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What do the following sayings have in common?
Answer: The above statements are true. Yes, some people might quibble and say that you can eat as many apples-a-day as you like, but that fateful day when you drop like an apple off a tree will come no matter what. A groom arriving an hour late for his wedding day might find he'll never get to marry his lady-love. True, high fences keep out the nosy neighbors and give you privacy, but they also make it easier for bad guys to burglarize your house.
And playing the Pass/Come with odds, while the mathematically best overall strategy, can't guarantee that you'll win at craps in the long run; such advice can only guarantee that you'll lose the least amount in the long run based on your total amount wagered.
So, for want of a better way to say it, the above are "true-truths."
Now, what do the following statements have in common?
The above statements are all true as well. Yet, they are as false as "dicers' oaths," as Shakespeare put it. Thus, the above are "false-truths."
True truths are mundane, especially in craps. Pass/Come betting with odds is boring for many craps players who just love the action and can't be bothered with making this two-step process of going up on the Pass and/or Come, waiting for the dice to roll a point number (4, 5, 6, 8, 9, 10), then placing the full odds (or as much as they can afford) on the number and pray that the number hits before the dreaded 7. Even the eight times in 36 when they win on a 7 and 11 during Come-Out rolls just isn't all that exciting to such players.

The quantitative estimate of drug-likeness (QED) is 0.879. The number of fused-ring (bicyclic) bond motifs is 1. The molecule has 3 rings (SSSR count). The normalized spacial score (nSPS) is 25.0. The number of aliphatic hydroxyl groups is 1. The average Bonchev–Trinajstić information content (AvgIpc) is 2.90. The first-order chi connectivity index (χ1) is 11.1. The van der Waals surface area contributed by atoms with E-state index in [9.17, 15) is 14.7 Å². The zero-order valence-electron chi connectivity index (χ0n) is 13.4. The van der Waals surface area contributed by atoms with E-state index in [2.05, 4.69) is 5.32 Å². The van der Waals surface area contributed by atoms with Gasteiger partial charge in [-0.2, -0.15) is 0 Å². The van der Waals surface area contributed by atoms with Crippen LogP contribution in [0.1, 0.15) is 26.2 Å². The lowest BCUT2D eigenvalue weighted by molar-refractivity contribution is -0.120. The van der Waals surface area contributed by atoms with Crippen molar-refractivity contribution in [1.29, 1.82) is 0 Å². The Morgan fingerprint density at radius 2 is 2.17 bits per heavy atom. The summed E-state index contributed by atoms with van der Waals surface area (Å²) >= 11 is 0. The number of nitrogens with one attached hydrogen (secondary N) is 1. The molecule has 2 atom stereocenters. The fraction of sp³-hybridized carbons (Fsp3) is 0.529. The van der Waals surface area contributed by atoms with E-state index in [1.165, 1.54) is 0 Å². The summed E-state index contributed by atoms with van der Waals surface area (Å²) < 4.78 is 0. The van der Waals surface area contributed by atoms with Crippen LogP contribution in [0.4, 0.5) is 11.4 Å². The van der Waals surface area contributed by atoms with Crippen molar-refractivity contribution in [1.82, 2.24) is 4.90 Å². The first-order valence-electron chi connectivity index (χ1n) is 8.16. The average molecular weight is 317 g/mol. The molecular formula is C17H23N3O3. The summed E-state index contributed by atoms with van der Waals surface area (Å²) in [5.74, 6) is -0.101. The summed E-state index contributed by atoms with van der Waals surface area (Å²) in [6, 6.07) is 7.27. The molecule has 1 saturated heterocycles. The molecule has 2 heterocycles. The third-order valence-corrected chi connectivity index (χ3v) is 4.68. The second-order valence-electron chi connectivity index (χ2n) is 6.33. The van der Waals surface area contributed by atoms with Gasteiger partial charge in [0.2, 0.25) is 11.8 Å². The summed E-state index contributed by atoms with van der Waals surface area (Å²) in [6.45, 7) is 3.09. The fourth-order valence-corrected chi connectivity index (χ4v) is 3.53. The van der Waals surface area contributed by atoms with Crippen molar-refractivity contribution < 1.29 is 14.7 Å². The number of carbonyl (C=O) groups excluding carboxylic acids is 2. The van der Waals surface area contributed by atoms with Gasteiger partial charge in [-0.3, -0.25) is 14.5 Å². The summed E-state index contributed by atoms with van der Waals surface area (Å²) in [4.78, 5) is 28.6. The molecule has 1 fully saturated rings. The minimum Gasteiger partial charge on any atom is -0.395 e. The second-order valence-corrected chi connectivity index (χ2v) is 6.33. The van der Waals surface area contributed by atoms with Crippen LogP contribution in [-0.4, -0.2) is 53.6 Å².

So what have craps players done? They've invented or bought systems to beat the game.
With one controversial exception (which I will discuss in the final paragraphs of this piece -- stop! don't rush to the end), all such systems at craps have failed utterly to establish themselves as winners or, as in the case of the Pass/Come with full odds, as "less losers."
First, let's quickly establish why Pass/Come and Don't Pass/Don't Come with full odds are the absolute best betting approaches to the game of craps. It's all in the math.
When you bet a Pass or Come bet of "X" and then take "2X" in odds, the casino's overall edge on you is a mere 0.61 percent (fractionally less on the "don't"). That's right, your expectation is to lose a measly 61 cents for every $100 you bet in this fashion. In a 5X odds game, the casino edge is 0.33 percent, in 10X odds games it is 0.18 percent, and in 20X odds games, it is 0.10 percent -- one dime for $100 wagered. That is about as close a mathematical contest as most players are likely to see in a casino.
Next time: "Some systems have a kind of compelling though superficial logic behind them."
This article is provided by the Frank Scoblete Network. Melissa A. Kaplan is the network's managing editor. If you would like to use this article on your website, please contact Casino City Press, the exclusive web syndication outlet for the Frank Scoblete Network. To contact Frank, please e-mail him at firstname.lastname@example.org.